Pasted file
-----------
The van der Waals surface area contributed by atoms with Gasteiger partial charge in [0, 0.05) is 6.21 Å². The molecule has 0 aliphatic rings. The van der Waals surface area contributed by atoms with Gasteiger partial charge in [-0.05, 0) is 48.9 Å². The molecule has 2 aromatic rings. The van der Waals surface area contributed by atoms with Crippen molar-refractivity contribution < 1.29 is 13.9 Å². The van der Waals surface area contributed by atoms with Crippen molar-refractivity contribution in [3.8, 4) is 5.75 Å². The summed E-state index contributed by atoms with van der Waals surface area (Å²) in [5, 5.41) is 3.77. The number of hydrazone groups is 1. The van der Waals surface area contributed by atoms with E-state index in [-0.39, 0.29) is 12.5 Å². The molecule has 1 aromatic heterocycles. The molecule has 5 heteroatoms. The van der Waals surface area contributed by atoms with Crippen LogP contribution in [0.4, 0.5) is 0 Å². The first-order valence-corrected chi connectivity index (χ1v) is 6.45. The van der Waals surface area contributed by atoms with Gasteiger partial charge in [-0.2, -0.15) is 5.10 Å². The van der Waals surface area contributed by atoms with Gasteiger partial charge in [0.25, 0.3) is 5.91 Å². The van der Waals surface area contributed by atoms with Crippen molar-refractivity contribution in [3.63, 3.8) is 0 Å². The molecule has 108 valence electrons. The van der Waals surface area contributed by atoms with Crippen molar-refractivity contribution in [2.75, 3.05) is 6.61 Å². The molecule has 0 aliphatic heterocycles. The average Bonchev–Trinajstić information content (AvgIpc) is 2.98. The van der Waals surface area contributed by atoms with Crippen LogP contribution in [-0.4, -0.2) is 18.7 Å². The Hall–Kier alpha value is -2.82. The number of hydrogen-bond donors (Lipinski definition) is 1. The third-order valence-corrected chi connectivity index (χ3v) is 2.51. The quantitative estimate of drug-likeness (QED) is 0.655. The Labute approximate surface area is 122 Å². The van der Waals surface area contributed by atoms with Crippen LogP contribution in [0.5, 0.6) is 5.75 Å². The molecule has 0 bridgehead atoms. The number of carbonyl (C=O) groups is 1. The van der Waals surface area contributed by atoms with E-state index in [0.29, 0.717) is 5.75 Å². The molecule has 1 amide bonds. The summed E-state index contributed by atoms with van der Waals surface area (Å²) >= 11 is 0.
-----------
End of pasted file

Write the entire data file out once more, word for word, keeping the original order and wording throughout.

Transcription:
The van der Waals surface area contributed by atoms with Gasteiger partial charge in [0, 0.05) is 6.21 Å². The molecule has 0 aliphatic rings. The van der Waals surface area contributed by atoms with Gasteiger partial charge in [-0.05, 0) is 48.9 Å². The molecule has 2 aromatic rings. The van der Waals surface area contributed by atoms with Crippen molar-refractivity contribution < 1.29 is 13.9 Å². The van der Waals surface area contributed by atoms with Crippen molar-refractivity contribution in [3.8, 4) is 5.75 Å². The summed E-state index contributed by atoms with van der Waals surface area (Å²) in [5, 5.41) is 3.77. The number of hydrazone groups is 1. The van der Waals surface area contributed by atoms with E-state index in [-0.39, 0.29) is 12.5 Å². The molecule has 1 aromatic heterocycles. The molecule has 5 heteroatoms. The van der Waals surface area contributed by atoms with Crippen LogP contribution in [0.4, 0.5) is 0 Å². The first-order valence-corrected chi connectivity index (χ1v) is 6.45. The van der Waals surface area contributed by atoms with Gasteiger partial charge in [-0.2, -0.15) is 5.10 Å². The van der Waals surface area contributed by atoms with Gasteiger partial charge in [0.25, 0.3) is 5.91 Å². The van der Waals surface area contributed by atoms with Crippen molar-refractivity contribution in [3.63, 3.8) is 0 Å². The molecule has 108 valence electrons. The van der Waals surface area contributed by atoms with Crippen molar-refractivity contribution in [2.75, 3.05) is 6.61 Å². The molecule has 0 aliphatic heterocycles. The average Bonchev–Trinajstić information content (AvgIpc) is 2.98. The van der Waals surface area contributed by atoms with Crippen LogP contribution in [-0.4, -0.2) is 18.7 Å². The Hall–Kier alpha value is -2.82. The number of hydrogen-bond donors (Lipinski definition) is 1. The third-order valence-corrected chi connectivity index (χ3v) is 2.51. The quantitative estimate of drug-likeness (QED) is 0.655. The Labute approximate surface area is 122 Å². The van der Waals surface area contributed by atoms with Crippen LogP contribution in [0.5, 0.6) is 5.75 Å². The molecule has 0 bridgehead atoms. The number of carbonyl (C=O) groups is 1. The van der Waals surface area contributed by atoms with E-state index in [0.29, 0.717) is 5.75 Å². The molecule has 1 amide bonds. The summed E-state index contributed by atoms with van der Waals surface area (Å²) >= 11 is 0.